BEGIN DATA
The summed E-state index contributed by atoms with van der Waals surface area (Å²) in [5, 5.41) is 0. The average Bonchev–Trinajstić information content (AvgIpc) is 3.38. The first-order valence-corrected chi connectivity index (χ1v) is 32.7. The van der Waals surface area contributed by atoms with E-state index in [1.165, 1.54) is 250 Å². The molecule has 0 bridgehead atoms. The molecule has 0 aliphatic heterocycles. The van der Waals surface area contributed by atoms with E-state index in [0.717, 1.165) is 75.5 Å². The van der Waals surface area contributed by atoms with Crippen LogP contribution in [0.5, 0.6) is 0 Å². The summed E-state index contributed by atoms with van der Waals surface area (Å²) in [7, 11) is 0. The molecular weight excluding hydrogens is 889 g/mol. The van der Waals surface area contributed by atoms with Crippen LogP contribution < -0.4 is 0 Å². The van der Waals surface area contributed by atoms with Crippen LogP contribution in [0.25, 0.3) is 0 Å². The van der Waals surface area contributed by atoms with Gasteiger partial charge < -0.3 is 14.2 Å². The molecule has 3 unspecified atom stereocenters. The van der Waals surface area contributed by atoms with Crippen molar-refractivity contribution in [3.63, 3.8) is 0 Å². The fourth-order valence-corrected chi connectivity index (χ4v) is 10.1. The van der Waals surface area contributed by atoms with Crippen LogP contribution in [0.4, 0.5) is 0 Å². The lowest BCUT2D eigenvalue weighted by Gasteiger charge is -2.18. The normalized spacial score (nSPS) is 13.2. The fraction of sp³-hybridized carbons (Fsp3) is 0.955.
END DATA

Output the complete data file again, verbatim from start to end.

The summed E-state index contributed by atoms with van der Waals surface area (Å²) in [5, 5.41) is 0. The average Bonchev–Trinajstić information content (AvgIpc) is 3.38. The first-order valence-corrected chi connectivity index (χ1v) is 32.7. The van der Waals surface area contributed by atoms with E-state index in [1.165, 1.54) is 250 Å². The molecule has 0 bridgehead atoms. The molecule has 0 aliphatic heterocycles. The van der Waals surface area contributed by atoms with E-state index in [0.717, 1.165) is 75.5 Å². The van der Waals surface area contributed by atoms with Crippen LogP contribution in [0.5, 0.6) is 0 Å². The summed E-state index contributed by atoms with van der Waals surface area (Å²) in [7, 11) is 0. The molecular weight excluding hydrogens is 889 g/mol. The van der Waals surface area contributed by atoms with Crippen LogP contribution < -0.4 is 0 Å². The van der Waals surface area contributed by atoms with Crippen LogP contribution in [0.25, 0.3) is 0 Å². The van der Waals surface area contributed by atoms with Gasteiger partial charge < -0.3 is 14.2 Å². The molecule has 3 unspecified atom stereocenters. The van der Waals surface area contributed by atoms with Crippen molar-refractivity contribution in [3.63, 3.8) is 0 Å². The fourth-order valence-corrected chi connectivity index (χ4v) is 10.1. The van der Waals surface area contributed by atoms with Crippen LogP contribution in [0.4, 0.5) is 0 Å². The lowest BCUT2D eigenvalue weighted by Gasteiger charge is -2.18. The normalized spacial score (nSPS) is 13.2. The fraction of sp³-hybridized carbons (Fsp3) is 0.955.